‘The problem with that approach is that the jury often find the complainant incredible for any number of reasons and so they acquit.’
Graduate Lewis Tappenden, 24, was charged with raping a fresher he had met at a nightclub in York in October 2015
Official statistics show there has been a dramatic increase in the number of allegations of rape made to police in the past few years.
While only a fraction of these allegations will ever reach court, there has also been a 25 per cent increase in the number of rape cases referred from the police to the CPS over the past five years.
Of the rape cases that ended up in court in 2015/16, 57.9 per cent resulted in conviction.
But it is worth noting that when taken against the total number of rape allegations reported to the police in that time frame, that represents a conviction rate of 7.5 per cent.
Last year jury acquittals accounted for more than 60 per cent of failed prosecutions — up from 51 per cent in 2011/2012. A spokesman for the CPS said last night they were, ‘prosecuting and convicting more defendants for rape than ever before.
In each case referred to us by police, specialist lawyers decide whether to prosecute based solely on the evidential and public interest tests set out in the Code for Crown Prosecutors.
‘The function of the CPS is not to decide whether a person is guilty of a criminal offence, but to make fair, independent and objective assessments about whether it is appropriate to present charges for a jury to consider.’
The spokesman also said that a large proportion of cases reported to the police are never referred to the CPS for a decision on whether or not to charge.
Gerald Laryea, 25, an analyst with accounting firm Deloitte, was accused of raping a 21-year-old Cambridge University student in the back of a taxi
GALLERY OF THE WRONGLY DAMNED
1. Bartolomeo Joly de Lotbiniere
Cleared: September 2017
Length of ordeal: 25 months
Bartolomeo Joly de Lotbiniere, 22, was accused of raping a geography student at York University after a night out downing cheap spirits and alcopops. His 19-year-old accuser said his advances were unwanted and that she froze in terror as Lotbiniere, also then 19, undressed her and carried her to bed in her halls of residence.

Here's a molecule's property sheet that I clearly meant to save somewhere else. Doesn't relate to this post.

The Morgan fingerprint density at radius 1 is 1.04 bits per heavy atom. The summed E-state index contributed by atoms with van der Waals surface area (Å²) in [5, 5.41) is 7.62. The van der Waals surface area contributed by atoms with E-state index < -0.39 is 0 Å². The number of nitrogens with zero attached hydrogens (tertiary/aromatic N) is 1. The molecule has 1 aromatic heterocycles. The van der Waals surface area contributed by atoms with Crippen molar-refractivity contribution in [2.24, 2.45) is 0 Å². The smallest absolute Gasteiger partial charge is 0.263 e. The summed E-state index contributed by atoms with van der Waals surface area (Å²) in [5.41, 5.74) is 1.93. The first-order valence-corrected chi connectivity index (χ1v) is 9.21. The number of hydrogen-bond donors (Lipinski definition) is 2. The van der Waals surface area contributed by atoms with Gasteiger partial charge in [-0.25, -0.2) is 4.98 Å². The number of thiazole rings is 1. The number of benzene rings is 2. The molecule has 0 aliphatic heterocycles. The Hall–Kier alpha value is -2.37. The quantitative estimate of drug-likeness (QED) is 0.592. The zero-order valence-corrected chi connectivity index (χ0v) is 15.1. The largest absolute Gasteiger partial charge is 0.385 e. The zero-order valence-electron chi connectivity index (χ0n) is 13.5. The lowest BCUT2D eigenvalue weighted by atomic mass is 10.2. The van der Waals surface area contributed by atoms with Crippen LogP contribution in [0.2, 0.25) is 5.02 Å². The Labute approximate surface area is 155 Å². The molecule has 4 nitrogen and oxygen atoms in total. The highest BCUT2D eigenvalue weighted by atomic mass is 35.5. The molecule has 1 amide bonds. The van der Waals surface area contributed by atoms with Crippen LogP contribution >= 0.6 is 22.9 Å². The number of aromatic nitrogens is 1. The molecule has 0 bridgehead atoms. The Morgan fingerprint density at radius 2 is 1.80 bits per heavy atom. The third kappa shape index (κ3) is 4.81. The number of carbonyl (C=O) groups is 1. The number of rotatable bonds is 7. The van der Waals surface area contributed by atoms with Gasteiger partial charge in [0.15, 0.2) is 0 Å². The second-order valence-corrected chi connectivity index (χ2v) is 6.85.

But she only reported Mr Joly de Lotbiniere to police 14 months after the alleged attack when he appeared on television in six episodes of the BBC2 quiz show University Challenge.
Gameshow host Richard Osman tweeted to his 500,000 followers: ‘Marks for surnames on university challenge 10 out of 10 — Joly de Lotbiniere.’
Others described him as posh and cute.
His accuser became angry at the attention he was receiving and went to the police.
After such a long passage of time there was no forensic evidence, only individual testimonies, accounts from friends and text messages.
Mr Joly de Lotbiniere insisted what had happened was a ‘two-way’, consensual one-night stand, saying : ‘Drunk or sober I would never rape anybody.’
After two trials spread over seven months — the first ended in a hung jury — he was last week found not guilty of rape and sexual assault.
2. Thady Duff (below), 3. Leo Mahon, 4. James Martin 5. Patrick Foster
Cleared: April 2016
Length of ordeal: 23 months
Friends Thady Duff, Leo Mahon, Patrick Foster, all 22, and James Martin, 20, were charged with gang-raping a young woman following the May Ball at the Royal Agricultural University in Cirencester, Gloucestershire in 2014.
It was alleged that the violent assault was filmed, and the footage circulated via Snapchat.
But the trial at Gloucester Crown Court collapsed after it emerged that detectives had ‘cherry picked’ and ‘airbrushed’ the evidence.
A study of the alleged victim’s phone revealed that she had sent nude pictures of herself to one of the men in advance of the ball and also how she had given inconsistent accounts of a ‘threesome’ she took part in at an Army barracks five months after the alleged university rape.
Shockingly, none of this material was handed over to the prosecution or defence by an investigating police officer.
Royal Agricultural University students Mahon, Foster and Duff, and friend Martin, were cleared after the prosecution offered no evidence.
Friends Thady Duff, Leo Mahon, Patrick Foster, all 22, and James Martin, 20, (pictured) were charged with gang-raping a young woman following the May Ball at the Royal Agricultural University in Cirencester, Gloucestershire in 2014
6. George Worrall
Cleared: July 2016
Length of ordeal: 18 months
Durham University undergraduate George Worrall, 22, was charged with two rapes and one sexual assault after taking a woman back to his accommodation in December 2014.
But after 18 months during which Worrall was suspended from university, the Crown Prosecution Service offered no evidence and dropped the case, recording not guilty verdicts.